STAFF at an airport were left red-faced after they hauled a Ross-shire man out of a security line for having a "plastic explosive" in his hand luggage.
However, the "bomb" being carried by Ian Blake turned out to be the harmless chieftain o' the pudding race - a haggis which he was taking as a present to a friend.
What airport staff failed to notice was that Mr Blake, a keen kilt-wearer, was also carrying a sgian dugh, the knife work as part of the traditional Highland dress.
Mr Blake, a well-known local novelist and poet, had been flying from Inverness to Dublin. He had to catch a connecting flight at Birmingham and it was while going through the scanner at that airport that security staff got excited over the MacSween’s of Edinburgh haggis.
Mr Blake, a former English teacher of Melvaig, near Gairloch in Wester Ross, explained: "I was going to visit an elderly friend in Dublin recently and as she is originally from Edinburgh I thought she might like a MacSween’s haggis as a taste of home.
"I was only going over for two nights so I just had one small bag. As I was going through the scanning device, airport security staff pulled me out of the line and said ‘We think you have a suspected plastic explosive in your luggage, sir’.
"Then they took out the haggis and started examining it. I don’t think it was the plastic wrapping that was suspect, I think it was the actual consistency or denseness of our national dish.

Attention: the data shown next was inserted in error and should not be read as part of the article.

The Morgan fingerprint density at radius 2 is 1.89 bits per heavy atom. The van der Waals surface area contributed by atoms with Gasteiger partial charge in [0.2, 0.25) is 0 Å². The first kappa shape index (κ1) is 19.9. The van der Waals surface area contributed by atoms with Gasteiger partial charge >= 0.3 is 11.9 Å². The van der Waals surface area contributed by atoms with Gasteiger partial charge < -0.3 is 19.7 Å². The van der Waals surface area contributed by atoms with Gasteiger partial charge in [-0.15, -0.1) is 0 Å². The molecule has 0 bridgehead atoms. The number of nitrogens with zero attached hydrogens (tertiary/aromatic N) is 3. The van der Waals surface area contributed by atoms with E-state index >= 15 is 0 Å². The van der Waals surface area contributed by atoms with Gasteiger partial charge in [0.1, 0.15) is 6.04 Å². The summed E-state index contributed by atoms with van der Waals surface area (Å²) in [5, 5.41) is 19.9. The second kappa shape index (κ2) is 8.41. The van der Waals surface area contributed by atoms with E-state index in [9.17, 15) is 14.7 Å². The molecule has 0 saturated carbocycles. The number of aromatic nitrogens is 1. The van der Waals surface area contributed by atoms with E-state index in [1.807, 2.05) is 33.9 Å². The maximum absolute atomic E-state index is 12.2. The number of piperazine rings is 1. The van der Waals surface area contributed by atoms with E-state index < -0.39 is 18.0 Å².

"Maybe they thought I was disguising plastic explosive as a haggis?
"When they read the labelling and so on they realised that it was just a sonsie haggis and I was allowed to go on my way. I think they were a bit embarrassed. I thought the whole thing was highly amusing but security staff are usually pretty po-faced and they didn’t really see the joke.
"The ironic thing was I was also carrying my sgian dubh. It was inside a pair of shoes in my bag. I thought the scanner might pick up the metal on the sgian-dubh but it didn’t. It was just the haggis that they thought might be dangerous."
Mr Blake was so amused by his experience that, in the custom of the Bard Rabbie Burns, he felt moved to write a poem about it: "On Being Hauled Out of the Line by Security at Birmingham Airport".
Added Mr Blake wryly: "Perhaps with the independence vote coming up this year, English airport staff will now start stopping people for carrying other dangerous Scottish icons such as the thistle.
"They might want to banish our national flower as well as well as our national dish! But in this day and age I think scanners should be able to recognise the sonsie face of the haggis."
Read Ian Blake's poem about his encounter below:
WEE slekit, cow'rin Security beastie
Whit a panic's in they breastie
Ye think my baggie safely stowed
In y're aircraft will explode?
I tell ye man, ye'll niver've seen
A bonnier haggis from MacSween!
Does England wish to banish our
National dish or national flower?
As for that sir, you can whistle -
Offensive weapon Class III thistle
A well-trained terrorist could kill
With a Class IV daffodil
So stop that Welshman! Bind him tight!
His leek's a stick o' dynamite
Hold on Paddy! Think we're dumb?
Y're shamrock's nothing but a bomb
That Italian. Don't forget he
Disguises cordite as spaghetti
Never let a Frenchman pass
Don't believe it's Foie de Gras
That turban there. Arrest him, hurry!
It's nitro-gylcerine nor curry
Such Sasunnach madness is no sudden
Yon Cromwell banned the Christmas pudden
Ye powers that mak mankin, ye can
Surely ensure a future scan
Will recongise thy sonsie face
Great chieftain o' the pudding race!